Woods Hole Oceanographic Institution

Juan Pablo Canales

»50. EPR Multi-sill plumbing system
Nature Geoscience, 2014

»49. Galapagos Spreading Center: Tomography
AGU Monograph, 2014

»48. Axial Volcano
Geology, 2014

»47. Melt-Mush along the EPR
JGR, 2014

»46. EPR Moho in 3D
G-cubed, 2014

»45. Melt bodies off the EPR
EPSL, 2014

»44. EPR Magma segmentation
Nature Geoscience, 2013

»43. TAG 3D P-wave velocity
G-cubed, 2012

»42. Atlantis core complex
G-cubed, 2012

»41. R2K Advances in Seismic Imaging
Oceanography, 2012

»40. R2K Seismic Studies
Oceanography, 2012

»39. Melt bodies off the EPR
Nature Geoscience, 2012

»38. JdF Plate: Gravity structure
G-cubed, 2011

»37. JdF Plate: Layer 2B structure
G-cubed, 2011

»36. Kane waveform tomography
GRL, 2010

»35. Kane Oceanic Core Complex
G-cubed, 2009

»34. Geophysical signatures of oceanic core complexes
GJI, 2009

»33. Accretion of the lower crust
Nature, 2009

»32. Faulting of the Juan de Fuca plate
EPSL, 2009

»31. Axial topography os the Galapagos Spreading Center
G-cubed, 2008

»30. Juan de Fuca Ridge flanks
G-cubed, 2008

»29. Seismic structure of oceanic core complexes
G-cubed, 2008

»28. Juan de Fuca Ridge: structure and hotspots
G-cubed, 2008

»27. Structure of the TAG segment, Mid-Atlantic Ridge
G-cubed, 2007

»26. Detachment faulting at TAG, Mid-Atlantic Ridge
Geology, 2007

»25. Structure of the Endeavour segment, Juan de Fuca Ridge
JGR, 2007

»24. Magma beneath Lucky Strike Hydrothermal Field
Nature, 2006

»23. Magma chamber of the Cleft segment, Juan de Fuca Ridge
EPSL, 2006

»22. Topography and magmatism at the Juan de Fuca Ridge
Geology, 2006

»21. Structure of the southern Juan de Fuca Ridge
JGR, 2005

»20. Sub-crustal magma lenses
Nature, 2005

»19. Constructing the crust at the Galapagos Spreading Center
JGR, 2004

»18. Atlantis core complex
EPSL, 2004

»17. Morphology of the Galapagos Spreading Center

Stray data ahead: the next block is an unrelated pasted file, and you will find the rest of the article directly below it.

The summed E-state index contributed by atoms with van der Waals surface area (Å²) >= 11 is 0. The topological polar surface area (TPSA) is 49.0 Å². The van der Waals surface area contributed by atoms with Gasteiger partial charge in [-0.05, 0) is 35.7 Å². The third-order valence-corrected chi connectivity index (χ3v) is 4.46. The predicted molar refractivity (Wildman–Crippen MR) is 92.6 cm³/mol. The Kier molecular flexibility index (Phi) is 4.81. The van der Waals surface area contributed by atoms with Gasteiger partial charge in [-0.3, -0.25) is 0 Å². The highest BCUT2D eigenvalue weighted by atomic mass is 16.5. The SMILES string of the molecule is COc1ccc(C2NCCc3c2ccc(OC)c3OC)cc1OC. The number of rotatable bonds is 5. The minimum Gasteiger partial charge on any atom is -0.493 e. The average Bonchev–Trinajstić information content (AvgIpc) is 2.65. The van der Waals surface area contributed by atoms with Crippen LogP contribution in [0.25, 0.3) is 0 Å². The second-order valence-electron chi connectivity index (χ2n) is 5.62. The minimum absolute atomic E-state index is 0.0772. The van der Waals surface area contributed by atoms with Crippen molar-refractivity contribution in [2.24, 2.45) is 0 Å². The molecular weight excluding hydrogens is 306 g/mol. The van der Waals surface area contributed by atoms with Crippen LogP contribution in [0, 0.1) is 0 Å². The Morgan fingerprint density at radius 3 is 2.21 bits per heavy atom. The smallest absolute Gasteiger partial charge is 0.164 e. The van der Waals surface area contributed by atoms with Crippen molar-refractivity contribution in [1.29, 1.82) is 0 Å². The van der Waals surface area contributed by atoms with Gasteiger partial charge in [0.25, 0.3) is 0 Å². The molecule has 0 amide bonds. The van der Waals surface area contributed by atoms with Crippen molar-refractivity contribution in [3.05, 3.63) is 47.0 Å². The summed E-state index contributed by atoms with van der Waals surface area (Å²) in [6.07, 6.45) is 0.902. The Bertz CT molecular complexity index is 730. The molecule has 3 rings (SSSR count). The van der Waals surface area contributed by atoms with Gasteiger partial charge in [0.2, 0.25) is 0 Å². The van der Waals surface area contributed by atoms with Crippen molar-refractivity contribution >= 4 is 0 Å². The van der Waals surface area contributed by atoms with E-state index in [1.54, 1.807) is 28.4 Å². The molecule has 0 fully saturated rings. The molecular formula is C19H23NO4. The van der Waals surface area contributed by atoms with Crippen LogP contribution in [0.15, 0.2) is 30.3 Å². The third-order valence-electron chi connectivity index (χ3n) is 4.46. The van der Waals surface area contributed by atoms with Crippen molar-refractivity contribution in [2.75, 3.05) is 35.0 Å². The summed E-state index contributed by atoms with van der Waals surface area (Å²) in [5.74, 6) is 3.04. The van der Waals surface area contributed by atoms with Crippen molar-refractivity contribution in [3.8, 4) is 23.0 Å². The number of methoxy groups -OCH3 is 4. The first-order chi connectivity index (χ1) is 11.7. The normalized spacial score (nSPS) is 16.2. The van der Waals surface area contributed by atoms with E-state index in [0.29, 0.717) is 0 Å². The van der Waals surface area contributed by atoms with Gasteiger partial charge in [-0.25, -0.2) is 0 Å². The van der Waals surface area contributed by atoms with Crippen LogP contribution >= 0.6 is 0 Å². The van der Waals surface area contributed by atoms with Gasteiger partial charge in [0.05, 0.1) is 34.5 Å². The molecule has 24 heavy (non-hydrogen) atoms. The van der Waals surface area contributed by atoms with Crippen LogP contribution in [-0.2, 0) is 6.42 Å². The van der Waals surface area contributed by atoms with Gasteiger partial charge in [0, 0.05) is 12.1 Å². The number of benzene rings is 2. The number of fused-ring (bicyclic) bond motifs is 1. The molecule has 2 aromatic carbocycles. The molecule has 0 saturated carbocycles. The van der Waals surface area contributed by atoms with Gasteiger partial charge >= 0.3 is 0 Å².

G-cubed, 2003

»16. Crustal structure of the East Pacific Rise
GJI, 2003

»15. Plume-ridge interaction along the Galapagos Spreading Center
G-cubed, 2002

»14. Compensation of the Galapagos swell
EPSL, 2002

»13. Structure of Tenerife, Canary Islands
JVGR, 2000

»12. Underplating in the Canary Islands
JVGR, 2000

»11. Structure of the Mid-Atlantic Ridge (MARK, 23?20'N)
JGR, 2000

»10. Structure of the Mid-Atlantic Ridge (35?N)
JGR, 2000

»9. Structure of Gran Canaria, Canary Islands
J. Geodyn., 1999

»8. Structure of overlapping spreading centers in the MELT area
GRL, 1998

»7. Crustal thickness in the MELT area
Science, 1998

»6. The MELT experiment
Science, 1998

»5. The Canary Islands swell
GJI, 1998

»4. Morphology of the Galapagos Spreading Center
JGR, 1997

»3. Faulting of slow-spreading oceanic crust
Geology, 1997

»2. Flexure beneath Tenerife, Canary Islands
EPSL, 1997

»1. Elastic thickness in the Canary Islands
GRL, 1994

Zhao, M., J.P. Canales, and R.A. Sohn, Three-dimensional seismic structure of a Mid-Atlantic Ridge segment characterized by active detachment faulting (Trans-Atlantic Geotraverse, Mid-Atlantic Ridge 25°55’N-26°20’N), Geochem., Geophys., Geosyst., 13, Q0AG13, 2012

We use air gun shots recorded by ocean bottom seismometers (OBSs) to generate a three-dimensional (3D) P-wave tomographic velocity model of the Trans-Atlantic Geotraverse (TAG) segment of the Mid-Atlantic Ridge, and to search for evidence of reflections from a shallow crustal fault interface. Near-vertical reflections were observed in some of the seismic records from OBSs deployed within the active seismicity zone defined by microearthquake hypocenters. Forward modeling of synthetic seismograms indicates that these reflections are consistent with a fault interface dipping at a low angle toward the ridge axis. Our observations suggest that the fault zone may extend beneath the volcanic blocks forming the eastern valley wall. Our 3D tomographic results show that the across-axis structural asymmetry associated with detachment faulting extends at least 15 km to the east of the ridge axis, indicating that detachment faulting and uplifting of deep lithologies has been occurring at the TAG segment for at least the last ~1.35 Myr. The velocity model contains a 5 km by 8 km velocity anomaly within the detachment footwall. This anomaly, which is present beneath the active TAG hydrothermal mound, is characterized by a velocity inversion at 1.5–2.0 km below seafloor underlain by reduced P-wave velocities (~6.2–6.5 km/s compared to surrounding areas ~7.0–7.2 km/s) extending down to 3.5 km below seafloor. The velocity anomaly likely results from some combination of thermal and/or hydrothermal processes, and in either case our results suggest that hydrothermal fluids circulate within the upper section of the detachment footwall beneath the active mound.


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